Tribal leader makes peace with gov’t after 2 decades of resistance

DAVAO CITY — A tribal leader who had waged war with the government for two decades in the hinterlands of Davao del Norte and Bukidnon surfaced on Saturday and vowed to work with authorities, virtually ending one of the fiercest resistance by indigenous peoples (IPs) in defense of their ancestral lands in Southern Mindanao, a military spokesperson said on Sunday.

Datu Guibang Apoga, a member of the Langilan-Manobo tribe, surrendered to the government during a tribal peace gathering at Barangay Palma Gil in Talaingod, Davao del Norte, according to Maj. Ezra Balagtey, spokesperson of the Eastern Mindanao Command (Eastmincom).

The tribal leader launched a “pangayaw,” or tribal war, in 1993 against government troops and security personnel of logging firm Alcantara and Sons (Alsons).

He had resisted the entry of the logging firm into the vast Pantaron Range that straddles the borders between Davao del Norte and Bukidnon provinces.

Armed with just bows and arrows and improvised rifles, Apoga’s group attacked Alsons and resisted government troops sent to arrest him and his followers, forcing him to flee deep into the jungle.

He was slapped with several murder charges as a result of the attacks on Alsons guards and workers.

Apoga leads the tribal resistance group Salugpongan Ta Tanu Igkanugon (Unity for the Defense of Ancestral Lands), which the military has labeled a communist sympathizer.

Datu Guibang Apoga (Photo from the Philippine Army)

The tribal chieftain’s resolve to defend his ancestral domain from perceived military and business intrusion earned him an award for the Gawad Bayani ng Kalikasan (Hero of the Environment) in 2017.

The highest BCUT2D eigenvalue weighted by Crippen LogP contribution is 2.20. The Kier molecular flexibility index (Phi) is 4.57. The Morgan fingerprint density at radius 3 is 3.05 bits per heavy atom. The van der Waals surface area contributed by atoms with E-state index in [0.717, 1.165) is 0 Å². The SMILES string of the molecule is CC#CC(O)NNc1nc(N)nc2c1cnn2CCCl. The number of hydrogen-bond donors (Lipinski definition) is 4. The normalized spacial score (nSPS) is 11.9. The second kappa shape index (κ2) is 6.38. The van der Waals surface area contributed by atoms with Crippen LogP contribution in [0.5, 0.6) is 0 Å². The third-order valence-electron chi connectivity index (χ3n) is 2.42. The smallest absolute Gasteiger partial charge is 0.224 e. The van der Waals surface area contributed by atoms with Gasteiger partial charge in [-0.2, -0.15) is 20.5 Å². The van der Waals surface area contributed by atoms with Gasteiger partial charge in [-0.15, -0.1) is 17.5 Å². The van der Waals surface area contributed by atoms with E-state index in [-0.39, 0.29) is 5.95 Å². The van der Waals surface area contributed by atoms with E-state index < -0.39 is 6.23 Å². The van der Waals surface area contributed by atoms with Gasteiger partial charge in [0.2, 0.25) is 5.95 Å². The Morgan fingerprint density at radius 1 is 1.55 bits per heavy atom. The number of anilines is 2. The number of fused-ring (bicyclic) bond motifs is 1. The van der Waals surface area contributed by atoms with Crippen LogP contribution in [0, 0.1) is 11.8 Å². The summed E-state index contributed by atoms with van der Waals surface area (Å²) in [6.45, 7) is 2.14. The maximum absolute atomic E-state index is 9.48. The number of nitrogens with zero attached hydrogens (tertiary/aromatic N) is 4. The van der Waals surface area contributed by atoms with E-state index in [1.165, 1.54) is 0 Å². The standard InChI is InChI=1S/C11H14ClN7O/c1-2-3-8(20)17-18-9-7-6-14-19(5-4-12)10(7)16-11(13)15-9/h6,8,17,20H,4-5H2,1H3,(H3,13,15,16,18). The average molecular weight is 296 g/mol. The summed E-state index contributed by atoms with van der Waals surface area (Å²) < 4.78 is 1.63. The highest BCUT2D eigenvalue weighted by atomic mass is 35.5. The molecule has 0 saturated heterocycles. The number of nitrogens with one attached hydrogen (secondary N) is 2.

Balagtey said Apoga was received by fellow tribal leaders and local and military officials during a “tampura,” or peace gatherin, at Sitio Nasilaban.

“As a gesture of genuine desire to finally support the government, Datu Gibang turned his rifle over to Brig. Gen. Ernesto Torres Jr., commander of the 1003rd Infantry Brigade and Lt. Col. Edwin Paredes, 56th Infantry Battalion commander,” Balagtey said, adding the event was witnessed by about 500 tribal elders and members.

Apoga was reportedly “very elated” on his return to his community in Nasilaban, together with his fellow leaders and their “bagani,” ortribal warriors, the military spokesperson said.

The elusive tribal leader was reportedly convinced to end his hiding and support the government following the efforts of Paredes.

“We welcome the return of Datu Gibang,” Lt. Gen. Benjamin Madrigal Jr., Eastmincom commander, said. “His tribe has long been waiting for his return. With this peace covenant and with his leadership, we hope to achieve a lasting peace in the area of Langilan-Manobo tribe and together we can work for development.”

Balagtey said the tribal chief’s murder charges had been temporarily dropped even before his apparent surrender. /atm

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